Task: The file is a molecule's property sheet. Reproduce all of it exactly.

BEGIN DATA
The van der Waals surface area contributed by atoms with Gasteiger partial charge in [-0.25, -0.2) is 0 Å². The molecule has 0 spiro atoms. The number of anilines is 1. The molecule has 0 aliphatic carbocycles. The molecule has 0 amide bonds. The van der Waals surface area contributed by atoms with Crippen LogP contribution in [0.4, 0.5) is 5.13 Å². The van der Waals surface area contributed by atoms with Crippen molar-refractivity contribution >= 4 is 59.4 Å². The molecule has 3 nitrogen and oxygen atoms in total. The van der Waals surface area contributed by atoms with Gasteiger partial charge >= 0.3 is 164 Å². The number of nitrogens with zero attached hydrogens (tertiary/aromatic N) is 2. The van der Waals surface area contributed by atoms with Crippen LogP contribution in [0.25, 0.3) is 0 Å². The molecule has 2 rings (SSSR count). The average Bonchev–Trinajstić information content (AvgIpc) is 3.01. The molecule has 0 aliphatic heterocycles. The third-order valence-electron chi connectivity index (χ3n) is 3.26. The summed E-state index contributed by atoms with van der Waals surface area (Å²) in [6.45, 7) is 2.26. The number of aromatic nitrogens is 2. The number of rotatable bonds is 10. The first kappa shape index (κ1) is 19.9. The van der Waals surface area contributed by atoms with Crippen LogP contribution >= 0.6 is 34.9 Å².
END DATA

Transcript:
The van der Waals surface area contributed by atoms with Gasteiger partial charge in [-0.25, -0.2) is 0 Å². The molecule has 0 spiro atoms. The number of anilines is 1. The molecule has 0 aliphatic carbocycles. The molecule has 0 amide bonds. The van der Waals surface area contributed by atoms with Crippen LogP contribution in [0.4, 0.5) is 5.13 Å². The van der Waals surface area contributed by atoms with Crippen molar-refractivity contribution >= 4 is 59.4 Å². The molecule has 3 nitrogen and oxygen atoms in total. The van der Waals surface area contributed by atoms with Gasteiger partial charge >= 0.3 is 164 Å². The number of nitrogens with zero attached hydrogens (tertiary/aromatic N) is 2. The van der Waals surface area contributed by atoms with Crippen LogP contribution in [0.25, 0.3) is 0 Å². The molecule has 2 rings (SSSR count). The average Bonchev–Trinajstić information content (AvgIpc) is 3.01. The molecule has 0 aliphatic heterocycles. The third-order valence-electron chi connectivity index (χ3n) is 3.26. The summed E-state index contributed by atoms with van der Waals surface area (Å²) in [6.45, 7) is 2.26. The number of aromatic nitrogens is 2. The number of rotatable bonds is 10. The first kappa shape index (κ1) is 19.9. The van der Waals surface area contributed by atoms with Crippen LogP contribution >= 0.6 is 34.9 Å².